“He lost by 500,000 votes, but we lost it five to four,” a friend said while she urged me to get on one of the buses various political groups were renting to ferry demonstrators from New York to Washington on January 20. Five of my friends and I signed up by e-mail for tickets—$35—to ride on one of the buses hired by Voter March, described as a moderate group with a “good-government agenda.”
Around four-thirty in the morning, on 31st Street, behind Penn Station, hundreds of people gathered under the street lights that relieved the dark. A white guy with a megaphone at his hip said that they had fourteen buses, that there would be room for all. As we boarded the tour bus, two volunteers from among the passengers checked our receipts and distributed the yellow Voter March information sheet, which included explanations about what to do if arrested, and where medical teams would be if needed. There hadn’t been a protest at a presidential inauguration since Nixon took office for the last time in 1973, and no one knew what to expect.
Of the forty-nine passengers, three were black, and none Asian or Hispanic from what I could see, but they ranged in age from student to middle-aged and elderly. The bus started off at five AM and by ten o’clock we were in Maryland. Two young women across the aisle from me were helping those who hadn’t come with posters. They had extra boards, thick-tipped pens, clear tape to make the signs waterproof, which turned out to be necessary. One friend wrote, “Bush Comes to Shove,” which won approval among us in the back of the bus. At eleven we joined the other buses parked in the lot of RFK Stadium on the edge of Washington. Walking to the Metro, we saw the first of what was to be an extraordinarily heavy police presence drawn from many forces from outside the District. Squad car lights rhythmically flashed against the white blanket of sky.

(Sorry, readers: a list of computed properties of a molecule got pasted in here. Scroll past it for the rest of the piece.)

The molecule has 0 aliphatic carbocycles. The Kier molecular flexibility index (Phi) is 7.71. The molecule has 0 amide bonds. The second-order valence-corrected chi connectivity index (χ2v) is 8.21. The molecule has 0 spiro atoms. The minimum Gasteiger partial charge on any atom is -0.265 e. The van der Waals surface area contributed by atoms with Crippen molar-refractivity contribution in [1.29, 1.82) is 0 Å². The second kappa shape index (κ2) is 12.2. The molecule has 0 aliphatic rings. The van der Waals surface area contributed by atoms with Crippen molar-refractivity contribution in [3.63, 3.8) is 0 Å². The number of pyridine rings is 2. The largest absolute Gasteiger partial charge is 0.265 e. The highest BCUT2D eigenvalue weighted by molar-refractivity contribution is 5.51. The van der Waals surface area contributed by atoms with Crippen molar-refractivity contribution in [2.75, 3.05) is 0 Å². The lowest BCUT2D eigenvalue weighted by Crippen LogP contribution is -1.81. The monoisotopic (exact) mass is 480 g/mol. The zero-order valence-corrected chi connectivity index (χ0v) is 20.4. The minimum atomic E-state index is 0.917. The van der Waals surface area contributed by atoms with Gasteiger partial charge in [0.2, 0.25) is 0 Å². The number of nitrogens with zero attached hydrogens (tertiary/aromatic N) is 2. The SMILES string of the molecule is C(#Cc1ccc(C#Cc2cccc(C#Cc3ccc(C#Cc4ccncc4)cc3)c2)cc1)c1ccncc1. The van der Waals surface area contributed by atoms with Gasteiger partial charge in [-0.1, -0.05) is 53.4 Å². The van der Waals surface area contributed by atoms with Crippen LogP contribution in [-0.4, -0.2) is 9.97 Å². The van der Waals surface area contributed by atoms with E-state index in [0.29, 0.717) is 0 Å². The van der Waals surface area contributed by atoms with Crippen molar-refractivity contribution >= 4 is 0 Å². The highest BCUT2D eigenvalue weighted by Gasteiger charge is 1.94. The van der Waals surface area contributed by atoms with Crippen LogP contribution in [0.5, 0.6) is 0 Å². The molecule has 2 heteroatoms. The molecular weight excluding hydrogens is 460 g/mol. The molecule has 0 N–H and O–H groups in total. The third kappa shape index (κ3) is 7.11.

We were on our way to the Voter March rally at Dupont Circle in the northwest of the city, but when we reached the subway stop for the Supreme Court building, Capitol South, we remembered that Al Sharpton, so we thought, was to take a Citizens’ Oath there to defend voters’ rights at the same time that a Bible was to be held on the Capitol steps. We jumped off the train, hoping that people in the group that had made it so easy for us to be there wouldn’t think we’d ditched them to go to a better party, as a friend, a black woman, put it.
On the escalator up to the street, we were surrounded by people on their way to applaud the inauguration. Ahead of us giant white men in white and zebra-striped stetsons strode through the turnstiles. “Oh no,” my black woman friend said. I had a pretty good idea of what she was feeling, because I was feeling…
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